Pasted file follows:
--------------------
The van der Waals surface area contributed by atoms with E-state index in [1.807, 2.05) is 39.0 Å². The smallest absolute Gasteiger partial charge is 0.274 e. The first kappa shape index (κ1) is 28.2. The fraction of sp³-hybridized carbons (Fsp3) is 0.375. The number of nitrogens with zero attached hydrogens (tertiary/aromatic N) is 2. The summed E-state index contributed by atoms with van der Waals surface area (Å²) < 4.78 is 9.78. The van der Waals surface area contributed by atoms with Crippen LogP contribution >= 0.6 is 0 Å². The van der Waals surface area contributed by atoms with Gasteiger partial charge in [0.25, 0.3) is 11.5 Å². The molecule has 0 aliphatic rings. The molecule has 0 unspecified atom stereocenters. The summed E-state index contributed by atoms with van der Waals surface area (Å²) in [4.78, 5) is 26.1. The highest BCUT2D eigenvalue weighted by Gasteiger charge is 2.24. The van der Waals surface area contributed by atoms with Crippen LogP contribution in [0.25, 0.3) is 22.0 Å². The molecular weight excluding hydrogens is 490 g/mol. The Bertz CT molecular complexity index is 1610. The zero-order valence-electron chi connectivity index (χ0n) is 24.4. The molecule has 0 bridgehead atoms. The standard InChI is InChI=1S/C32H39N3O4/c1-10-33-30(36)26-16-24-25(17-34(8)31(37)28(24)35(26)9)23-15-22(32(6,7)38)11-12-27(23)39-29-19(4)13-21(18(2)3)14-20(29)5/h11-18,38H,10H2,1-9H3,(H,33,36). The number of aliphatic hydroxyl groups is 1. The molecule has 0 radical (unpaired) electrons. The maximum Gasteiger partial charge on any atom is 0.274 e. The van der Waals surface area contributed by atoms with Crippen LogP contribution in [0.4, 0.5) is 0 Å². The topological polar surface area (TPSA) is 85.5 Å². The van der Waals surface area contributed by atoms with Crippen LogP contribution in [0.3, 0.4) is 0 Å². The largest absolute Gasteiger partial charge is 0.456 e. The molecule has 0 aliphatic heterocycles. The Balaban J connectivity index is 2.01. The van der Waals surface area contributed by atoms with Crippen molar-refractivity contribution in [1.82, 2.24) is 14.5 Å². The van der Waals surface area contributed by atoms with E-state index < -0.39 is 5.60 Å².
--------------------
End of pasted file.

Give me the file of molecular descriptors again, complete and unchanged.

The van der Waals surface area contributed by atoms with E-state index in [1.807, 2.05) is 39.0 Å². The smallest absolute Gasteiger partial charge is 0.274 e. The first kappa shape index (κ1) is 28.2. The fraction of sp³-hybridized carbons (Fsp3) is 0.375. The number of nitrogens with zero attached hydrogens (tertiary/aromatic N) is 2. The summed E-state index contributed by atoms with van der Waals surface area (Å²) < 4.78 is 9.78. The van der Waals surface area contributed by atoms with Crippen LogP contribution >= 0.6 is 0 Å². The van der Waals surface area contributed by atoms with Gasteiger partial charge in [0.25, 0.3) is 11.5 Å². The molecule has 0 aliphatic rings. The molecule has 0 unspecified atom stereocenters. The summed E-state index contributed by atoms with van der Waals surface area (Å²) in [4.78, 5) is 26.1. The highest BCUT2D eigenvalue weighted by Gasteiger charge is 2.24. The van der Waals surface area contributed by atoms with Crippen LogP contribution in [0.25, 0.3) is 22.0 Å². The molecular weight excluding hydrogens is 490 g/mol. The Bertz CT molecular complexity index is 1610. The zero-order valence-electron chi connectivity index (χ0n) is 24.4. The molecule has 0 bridgehead atoms. The standard InChI is InChI=1S/C32H39N3O4/c1-10-33-30(36)26-16-24-25(17-34(8)31(37)28(24)35(26)9)23-15-22(32(6,7)38)11-12-27(23)39-29-19(4)13-21(18(2)3)14-20(29)5/h11-18,38H,10H2,1-9H3,(H,33,36). The number of aliphatic hydroxyl groups is 1. The molecule has 0 radical (unpaired) electrons. The maximum Gasteiger partial charge on any atom is 0.274 e. The van der Waals surface area contributed by atoms with Crippen LogP contribution in [0.4, 0.5) is 0 Å². The topological polar surface area (TPSA) is 85.5 Å². The van der Waals surface area contributed by atoms with Crippen LogP contribution in [0.3, 0.4) is 0 Å². The largest absolute Gasteiger partial charge is 0.456 e. The molecule has 0 aliphatic heterocycles. The Balaban J connectivity index is 2.01. The van der Waals surface area contributed by atoms with Crippen molar-refractivity contribution in [1.82, 2.24) is 14.5 Å². The van der Waals surface area contributed by atoms with E-state index < -0.39 is 5.60 Å².